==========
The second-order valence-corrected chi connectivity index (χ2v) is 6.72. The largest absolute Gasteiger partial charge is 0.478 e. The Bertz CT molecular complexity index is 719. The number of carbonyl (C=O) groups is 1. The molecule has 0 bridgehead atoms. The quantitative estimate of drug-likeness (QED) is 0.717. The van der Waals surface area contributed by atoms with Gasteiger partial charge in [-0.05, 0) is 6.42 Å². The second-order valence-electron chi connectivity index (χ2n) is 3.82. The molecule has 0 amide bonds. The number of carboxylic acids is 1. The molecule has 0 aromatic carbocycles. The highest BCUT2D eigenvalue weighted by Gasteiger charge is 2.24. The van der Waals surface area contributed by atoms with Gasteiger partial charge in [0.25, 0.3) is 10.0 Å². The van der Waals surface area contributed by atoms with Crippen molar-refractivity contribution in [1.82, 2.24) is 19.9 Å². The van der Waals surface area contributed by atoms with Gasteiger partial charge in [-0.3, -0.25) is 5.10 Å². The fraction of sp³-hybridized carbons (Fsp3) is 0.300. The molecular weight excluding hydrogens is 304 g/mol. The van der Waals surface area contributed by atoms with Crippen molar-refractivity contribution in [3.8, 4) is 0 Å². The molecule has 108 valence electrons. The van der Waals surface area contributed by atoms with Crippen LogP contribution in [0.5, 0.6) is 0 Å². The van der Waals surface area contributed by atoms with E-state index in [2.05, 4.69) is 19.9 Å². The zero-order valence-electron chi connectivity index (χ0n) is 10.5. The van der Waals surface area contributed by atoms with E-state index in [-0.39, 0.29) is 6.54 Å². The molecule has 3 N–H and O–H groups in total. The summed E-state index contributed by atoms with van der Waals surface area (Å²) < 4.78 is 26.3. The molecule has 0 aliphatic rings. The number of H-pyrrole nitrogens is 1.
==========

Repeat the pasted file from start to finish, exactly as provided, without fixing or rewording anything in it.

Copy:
The second-order valence-corrected chi connectivity index (χ2v) is 6.72. The largest absolute Gasteiger partial charge is 0.478 e. The Bertz CT molecular complexity index is 719. The number of carbonyl (C=O) groups is 1. The molecule has 0 bridgehead atoms. The quantitative estimate of drug-likeness (QED) is 0.717. The van der Waals surface area contributed by atoms with Gasteiger partial charge in [-0.05, 0) is 6.42 Å². The second-order valence-electron chi connectivity index (χ2n) is 3.82. The molecule has 0 amide bonds. The number of carboxylic acids is 1. The molecule has 0 aromatic carbocycles. The highest BCUT2D eigenvalue weighted by Gasteiger charge is 2.24. The van der Waals surface area contributed by atoms with Gasteiger partial charge in [0.25, 0.3) is 10.0 Å². The van der Waals surface area contributed by atoms with Crippen molar-refractivity contribution in [1.82, 2.24) is 19.9 Å². The van der Waals surface area contributed by atoms with Gasteiger partial charge in [-0.3, -0.25) is 5.10 Å². The fraction of sp³-hybridized carbons (Fsp3) is 0.300. The molecular weight excluding hydrogens is 304 g/mol. The van der Waals surface area contributed by atoms with Crippen molar-refractivity contribution in [3.8, 4) is 0 Å². The molecule has 108 valence electrons. The van der Waals surface area contributed by atoms with Crippen LogP contribution in [0.5, 0.6) is 0 Å². The van der Waals surface area contributed by atoms with E-state index in [2.05, 4.69) is 19.9 Å². The zero-order valence-electron chi connectivity index (χ0n) is 10.5. The van der Waals surface area contributed by atoms with E-state index in [-0.39, 0.29) is 6.54 Å². The molecule has 3 N–H and O–H groups in total. The summed E-state index contributed by atoms with van der Waals surface area (Å²) < 4.78 is 26.3. The molecule has 0 aliphatic rings. The number of H-pyrrole nitrogens is 1.